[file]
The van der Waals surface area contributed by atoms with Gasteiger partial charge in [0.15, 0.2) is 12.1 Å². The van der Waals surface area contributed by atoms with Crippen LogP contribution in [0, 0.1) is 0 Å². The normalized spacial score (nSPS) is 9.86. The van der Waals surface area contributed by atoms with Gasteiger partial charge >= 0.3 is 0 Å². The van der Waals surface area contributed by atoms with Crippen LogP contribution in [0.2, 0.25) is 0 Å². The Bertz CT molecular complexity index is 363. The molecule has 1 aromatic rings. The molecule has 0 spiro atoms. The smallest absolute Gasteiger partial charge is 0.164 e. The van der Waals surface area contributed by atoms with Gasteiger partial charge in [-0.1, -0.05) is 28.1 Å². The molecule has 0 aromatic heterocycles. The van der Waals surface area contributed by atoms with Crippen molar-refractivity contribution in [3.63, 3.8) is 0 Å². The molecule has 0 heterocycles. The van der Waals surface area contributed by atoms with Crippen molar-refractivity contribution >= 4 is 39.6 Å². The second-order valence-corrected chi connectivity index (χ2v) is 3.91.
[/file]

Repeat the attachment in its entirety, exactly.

The van der Waals surface area contributed by atoms with Gasteiger partial charge in [0.15, 0.2) is 12.1 Å². The van der Waals surface area contributed by atoms with Crippen LogP contribution in [0, 0.1) is 0 Å². The normalized spacial score (nSPS) is 9.86. The van der Waals surface area contributed by atoms with Gasteiger partial charge >= 0.3 is 0 Å². The van der Waals surface area contributed by atoms with Crippen LogP contribution in [0.2, 0.25) is 0 Å². The Bertz CT molecular complexity index is 363. The molecule has 1 aromatic rings. The molecule has 0 spiro atoms. The smallest absolute Gasteiger partial charge is 0.164 e. The van der Waals surface area contributed by atoms with Gasteiger partial charge in [-0.1, -0.05) is 28.1 Å². The molecule has 0 aromatic heterocycles. The van der Waals surface area contributed by atoms with Crippen molar-refractivity contribution in [3.63, 3.8) is 0 Å². The molecule has 0 heterocycles. The van der Waals surface area contributed by atoms with Crippen molar-refractivity contribution >= 4 is 39.6 Å². The second-order valence-corrected chi connectivity index (χ2v) is 3.91.